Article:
This article is a bit more stream-of-conscious than my usual pieces. I’m sitting at the Atlanta Airport waiting for my flight back from the Social Shake-Up and these are the thoughts going through my mind as I reflect on the past three months of planning.
In June I was tasked with programming the Social Shake-Up conference in Atlanta. This involved handling 38 panels each of which, for the most part, contained 4 panelists. An overwhelming task to put it lightly. But over the following 3 months I was blessed to meet the most amazing individuals from Social Media strategists at major brands to renown thought-leaders across all areas of Social. I was privileged to be a fly on the wall for each panel’s rehearsal chat. Often the panelists knew each other by reputation but had not come together in person. I listened as these brilliant minds grappled with the topic we’d assigned to them. Jealous? You should be. I wouldn’t trade these past few months for anything in the world!
As you can imagine, after 38 rehearsal calls and many more email exchanges, I got my schpeal about the event down to a science. “The Social Shake-Up is a conference like no other” I would say. “We’re bringing together industry experts from thought-leaders to B2C/B2B brands to analysts and sitting them down together on a panel to talk about the future of social media.” But it took the physical actualization of the event for the true meaning of these phrases to really sink in.
Based on my experience in this conference, I believe that the Social Shake-Up is first and foremost an experience. Those of us in the Social Media industry often talk about how hard it is to explain our jobs to friends and family. To this day I tend to just say that I help brands figure out how to make use of Facebook and Twitter better. While that’s true, what I really do is so so so much more.
I dream. I strategize. I look for opportunities– the next big thing that will facilitate communication and bring people closer together. I always bristle at the articles talking about how social media is driving people apart. “Everyone is staring at their phones” I hear people lament. What they don’t get or choose not to get is what people are doing on their phones. If I’m on a social network, I’m sharing experiences, I’m creating a whole set of memories. I’m networking. You may see the physical me sitting by myself in Starbucks staring at my phone but I’m not alone. I’m chatting with friends from across the country about everything from politics to sports. “These aren’t real relationships” is something I also hear. To that I have to simply laugh and what happened at the Social Shake-Up is a perfect counter to that complaint. People who have communicated for years on Twitter met up in person. An online community came together to share an incredibly offline experience. The coolest thing- a true “Social Shake-Up” is the familiarity with which you can interact with your friends on Twitter when you meet them offline.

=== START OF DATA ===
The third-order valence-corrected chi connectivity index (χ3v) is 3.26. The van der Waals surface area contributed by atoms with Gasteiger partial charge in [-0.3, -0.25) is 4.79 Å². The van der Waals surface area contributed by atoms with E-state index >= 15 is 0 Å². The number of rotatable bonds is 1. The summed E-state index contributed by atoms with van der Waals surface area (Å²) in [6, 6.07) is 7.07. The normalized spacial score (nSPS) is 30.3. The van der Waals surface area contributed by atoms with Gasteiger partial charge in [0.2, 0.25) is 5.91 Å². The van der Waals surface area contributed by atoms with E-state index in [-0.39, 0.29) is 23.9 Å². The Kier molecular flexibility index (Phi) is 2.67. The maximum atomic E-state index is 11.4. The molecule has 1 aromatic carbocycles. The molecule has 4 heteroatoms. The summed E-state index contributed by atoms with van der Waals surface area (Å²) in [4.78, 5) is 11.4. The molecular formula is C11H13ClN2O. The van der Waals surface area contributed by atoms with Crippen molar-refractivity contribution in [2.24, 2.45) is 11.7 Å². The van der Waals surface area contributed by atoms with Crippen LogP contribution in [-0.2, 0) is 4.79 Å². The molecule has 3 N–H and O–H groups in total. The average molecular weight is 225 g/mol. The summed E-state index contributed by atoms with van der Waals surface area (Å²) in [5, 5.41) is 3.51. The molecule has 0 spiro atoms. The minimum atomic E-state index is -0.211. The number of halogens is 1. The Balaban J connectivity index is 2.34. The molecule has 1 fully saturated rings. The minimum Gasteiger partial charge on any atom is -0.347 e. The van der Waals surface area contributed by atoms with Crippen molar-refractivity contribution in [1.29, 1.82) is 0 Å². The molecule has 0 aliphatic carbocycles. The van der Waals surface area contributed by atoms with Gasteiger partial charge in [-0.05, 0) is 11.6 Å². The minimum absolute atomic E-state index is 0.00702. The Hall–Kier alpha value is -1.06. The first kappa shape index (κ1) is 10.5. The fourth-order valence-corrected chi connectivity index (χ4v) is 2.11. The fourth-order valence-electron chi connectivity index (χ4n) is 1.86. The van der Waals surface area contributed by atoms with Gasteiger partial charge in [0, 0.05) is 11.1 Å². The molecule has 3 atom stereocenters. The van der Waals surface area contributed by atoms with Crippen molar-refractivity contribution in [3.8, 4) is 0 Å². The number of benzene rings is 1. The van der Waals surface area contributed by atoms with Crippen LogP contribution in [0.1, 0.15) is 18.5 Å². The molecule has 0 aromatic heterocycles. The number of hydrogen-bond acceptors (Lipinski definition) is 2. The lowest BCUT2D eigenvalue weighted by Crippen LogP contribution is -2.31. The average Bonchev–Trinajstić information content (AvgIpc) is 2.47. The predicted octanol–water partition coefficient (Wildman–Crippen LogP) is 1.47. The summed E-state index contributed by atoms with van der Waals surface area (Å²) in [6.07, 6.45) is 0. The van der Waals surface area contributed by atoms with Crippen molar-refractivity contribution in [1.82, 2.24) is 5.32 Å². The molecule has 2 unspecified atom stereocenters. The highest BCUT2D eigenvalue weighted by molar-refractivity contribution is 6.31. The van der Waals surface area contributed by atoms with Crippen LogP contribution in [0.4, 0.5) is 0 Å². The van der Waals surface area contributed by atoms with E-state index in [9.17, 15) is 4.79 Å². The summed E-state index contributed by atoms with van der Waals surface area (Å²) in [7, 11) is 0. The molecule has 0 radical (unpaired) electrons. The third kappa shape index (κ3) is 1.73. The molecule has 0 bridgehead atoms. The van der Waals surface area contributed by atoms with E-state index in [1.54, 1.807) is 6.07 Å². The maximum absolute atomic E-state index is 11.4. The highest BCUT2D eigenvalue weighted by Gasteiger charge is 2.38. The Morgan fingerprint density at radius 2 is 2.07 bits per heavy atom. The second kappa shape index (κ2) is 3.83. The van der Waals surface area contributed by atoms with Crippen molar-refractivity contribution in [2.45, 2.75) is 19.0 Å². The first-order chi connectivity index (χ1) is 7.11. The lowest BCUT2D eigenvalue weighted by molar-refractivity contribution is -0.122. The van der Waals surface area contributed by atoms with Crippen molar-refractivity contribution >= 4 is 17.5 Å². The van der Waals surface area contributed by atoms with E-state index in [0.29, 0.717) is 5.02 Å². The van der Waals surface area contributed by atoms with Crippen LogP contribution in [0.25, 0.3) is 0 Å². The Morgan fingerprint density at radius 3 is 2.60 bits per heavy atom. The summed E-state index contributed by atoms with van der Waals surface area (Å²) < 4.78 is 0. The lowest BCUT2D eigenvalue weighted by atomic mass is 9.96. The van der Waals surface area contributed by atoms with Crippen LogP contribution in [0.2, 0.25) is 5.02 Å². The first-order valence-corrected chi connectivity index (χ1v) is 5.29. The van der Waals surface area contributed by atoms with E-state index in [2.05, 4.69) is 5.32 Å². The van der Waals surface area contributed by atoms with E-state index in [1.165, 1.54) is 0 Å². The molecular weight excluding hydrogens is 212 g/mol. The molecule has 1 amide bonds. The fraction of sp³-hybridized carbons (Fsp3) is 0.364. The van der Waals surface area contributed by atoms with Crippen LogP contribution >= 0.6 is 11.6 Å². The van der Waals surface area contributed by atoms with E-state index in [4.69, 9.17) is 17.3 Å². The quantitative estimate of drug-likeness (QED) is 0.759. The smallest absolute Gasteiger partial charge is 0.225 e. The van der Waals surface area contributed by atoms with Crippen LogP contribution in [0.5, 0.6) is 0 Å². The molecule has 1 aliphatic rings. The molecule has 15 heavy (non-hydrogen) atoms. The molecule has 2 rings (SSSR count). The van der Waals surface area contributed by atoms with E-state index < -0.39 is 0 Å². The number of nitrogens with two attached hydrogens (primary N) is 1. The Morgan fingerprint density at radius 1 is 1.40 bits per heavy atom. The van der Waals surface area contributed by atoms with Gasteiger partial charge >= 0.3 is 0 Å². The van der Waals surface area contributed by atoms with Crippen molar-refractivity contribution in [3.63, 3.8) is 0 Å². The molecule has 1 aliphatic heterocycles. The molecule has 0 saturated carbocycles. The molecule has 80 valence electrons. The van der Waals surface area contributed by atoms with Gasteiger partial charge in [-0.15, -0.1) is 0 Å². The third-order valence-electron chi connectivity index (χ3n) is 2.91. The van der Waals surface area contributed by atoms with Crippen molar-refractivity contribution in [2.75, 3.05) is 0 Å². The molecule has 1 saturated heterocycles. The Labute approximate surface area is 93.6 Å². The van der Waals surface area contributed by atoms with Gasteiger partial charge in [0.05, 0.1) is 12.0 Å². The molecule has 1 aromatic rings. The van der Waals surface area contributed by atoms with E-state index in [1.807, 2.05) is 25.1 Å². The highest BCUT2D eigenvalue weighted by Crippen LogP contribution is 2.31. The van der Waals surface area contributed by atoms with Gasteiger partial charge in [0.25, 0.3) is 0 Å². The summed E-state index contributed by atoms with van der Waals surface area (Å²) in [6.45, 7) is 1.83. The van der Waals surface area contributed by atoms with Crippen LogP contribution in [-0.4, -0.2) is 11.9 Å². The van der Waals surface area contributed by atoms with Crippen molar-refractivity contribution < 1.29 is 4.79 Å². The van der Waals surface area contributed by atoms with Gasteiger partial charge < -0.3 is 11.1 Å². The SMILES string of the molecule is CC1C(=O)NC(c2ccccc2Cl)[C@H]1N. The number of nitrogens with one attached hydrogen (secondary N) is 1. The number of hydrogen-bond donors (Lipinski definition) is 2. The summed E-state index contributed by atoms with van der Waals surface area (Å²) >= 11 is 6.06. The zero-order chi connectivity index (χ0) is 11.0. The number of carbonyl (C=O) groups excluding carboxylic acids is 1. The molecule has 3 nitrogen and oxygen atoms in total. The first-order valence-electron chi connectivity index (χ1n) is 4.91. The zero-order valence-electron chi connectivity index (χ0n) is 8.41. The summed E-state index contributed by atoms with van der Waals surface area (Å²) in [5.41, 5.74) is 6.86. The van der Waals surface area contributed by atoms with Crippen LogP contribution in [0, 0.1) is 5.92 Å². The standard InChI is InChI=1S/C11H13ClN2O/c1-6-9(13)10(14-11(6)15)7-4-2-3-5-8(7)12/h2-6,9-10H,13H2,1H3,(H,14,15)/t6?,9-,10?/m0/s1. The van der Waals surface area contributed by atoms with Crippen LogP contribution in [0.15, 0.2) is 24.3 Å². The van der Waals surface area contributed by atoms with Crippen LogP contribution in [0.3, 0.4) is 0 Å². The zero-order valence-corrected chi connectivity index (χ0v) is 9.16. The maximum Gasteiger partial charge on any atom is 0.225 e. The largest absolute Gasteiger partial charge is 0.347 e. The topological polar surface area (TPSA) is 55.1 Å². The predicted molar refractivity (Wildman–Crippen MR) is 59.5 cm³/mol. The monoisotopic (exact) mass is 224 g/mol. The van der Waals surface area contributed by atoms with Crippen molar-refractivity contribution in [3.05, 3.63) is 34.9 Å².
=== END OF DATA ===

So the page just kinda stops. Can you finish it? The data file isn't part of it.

I guess what I’m trying to say is that the Social Shake-Up is about relationships. Whether it’s a brand reaching out to a customer or a big data analyst trying to capture better metrics of conversations, at the heart it’s about what social media provides us as individuals. We live in an increasingly fast-paced world. While it’s true that that takes a toll on relationships—that’s only true offline. Our online relationships are flourishing. But it is true, relationships that are purely online do leave something to be desired (that’s one reason that online dating often hits a wall.)
So the Social Shake-Up is about taking these online relationships and creating offline manifestations that feel genuine. It’s about establishing trust. We’re not there yet. In many areas, such as higher education, the social media journey is just beginning. There’s no roadmap. No master guide to “Best Practices”. Only trial and error. “Make More Mistakes Faster” was the name of one panel and that’s really a great mantra. You don’t know what works until you try.
For those of us in social media we should be inspired to always look to the future. And for those of you who think social media is cool but are worried about the implications for your brand or field—my advice is to start small. Tweet out a photo- see what happens. Finally for those of you who are skeptical of social media and keep writing those disparaging articles, I urge you to take a second look. Our society IS changing. You may think that all of this is drivel but you at least need to acknowledge that it’s having an impact and that there are many cases where these online interactions have had amazing results.
We had 38 panels and 3 keynotes and the constant message was: ignore social media at your own risk. So, my fellow social media geeks, it’s clearly time to seize the day!